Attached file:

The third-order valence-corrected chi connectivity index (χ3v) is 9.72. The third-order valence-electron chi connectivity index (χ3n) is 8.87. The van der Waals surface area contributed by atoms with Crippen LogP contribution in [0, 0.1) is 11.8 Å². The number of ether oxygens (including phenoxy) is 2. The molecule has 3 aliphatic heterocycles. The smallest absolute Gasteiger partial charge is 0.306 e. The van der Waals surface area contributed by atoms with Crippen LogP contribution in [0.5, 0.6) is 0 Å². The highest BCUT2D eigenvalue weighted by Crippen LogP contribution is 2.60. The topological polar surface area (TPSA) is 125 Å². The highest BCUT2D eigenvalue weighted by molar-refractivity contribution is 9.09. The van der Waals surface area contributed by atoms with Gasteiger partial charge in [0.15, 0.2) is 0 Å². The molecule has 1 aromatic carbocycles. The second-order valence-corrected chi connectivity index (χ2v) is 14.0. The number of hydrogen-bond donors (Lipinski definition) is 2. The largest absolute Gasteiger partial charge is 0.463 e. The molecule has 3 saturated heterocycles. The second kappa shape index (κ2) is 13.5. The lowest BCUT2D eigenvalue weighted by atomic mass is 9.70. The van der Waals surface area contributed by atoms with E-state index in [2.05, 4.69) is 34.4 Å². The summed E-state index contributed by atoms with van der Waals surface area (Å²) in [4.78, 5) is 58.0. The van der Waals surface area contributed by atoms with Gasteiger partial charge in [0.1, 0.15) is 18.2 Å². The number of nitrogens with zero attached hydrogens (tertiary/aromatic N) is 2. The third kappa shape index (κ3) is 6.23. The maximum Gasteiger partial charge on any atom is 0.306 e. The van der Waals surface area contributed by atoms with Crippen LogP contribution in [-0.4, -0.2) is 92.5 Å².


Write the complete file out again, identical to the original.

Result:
The third-order valence-corrected chi connectivity index (χ3v) is 9.72. The third-order valence-electron chi connectivity index (χ3n) is 8.87. The van der Waals surface area contributed by atoms with Crippen LogP contribution in [0, 0.1) is 11.8 Å². The number of ether oxygens (including phenoxy) is 2. The molecule has 3 aliphatic heterocycles. The smallest absolute Gasteiger partial charge is 0.306 e. The van der Waals surface area contributed by atoms with Crippen LogP contribution in [0.5, 0.6) is 0 Å². The highest BCUT2D eigenvalue weighted by Crippen LogP contribution is 2.60. The topological polar surface area (TPSA) is 125 Å². The highest BCUT2D eigenvalue weighted by molar-refractivity contribution is 9.09. The van der Waals surface area contributed by atoms with Gasteiger partial charge in [0.15, 0.2) is 0 Å². The molecule has 1 aromatic carbocycles. The second-order valence-corrected chi connectivity index (χ2v) is 14.0. The number of hydrogen-bond donors (Lipinski definition) is 2. The largest absolute Gasteiger partial charge is 0.463 e. The molecule has 3 saturated heterocycles. The second kappa shape index (κ2) is 13.5. The lowest BCUT2D eigenvalue weighted by atomic mass is 9.70. The van der Waals surface area contributed by atoms with E-state index in [2.05, 4.69) is 34.4 Å². The summed E-state index contributed by atoms with van der Waals surface area (Å²) in [4.78, 5) is 58.0. The van der Waals surface area contributed by atoms with Gasteiger partial charge in [0.1, 0.15) is 18.2 Å². The number of nitrogens with zero attached hydrogens (tertiary/aromatic N) is 2. The third kappa shape index (κ3) is 6.23. The maximum Gasteiger partial charge on any atom is 0.306 e. The van der Waals surface area contributed by atoms with Crippen LogP contribution in [-0.4, -0.2) is 92.5 Å².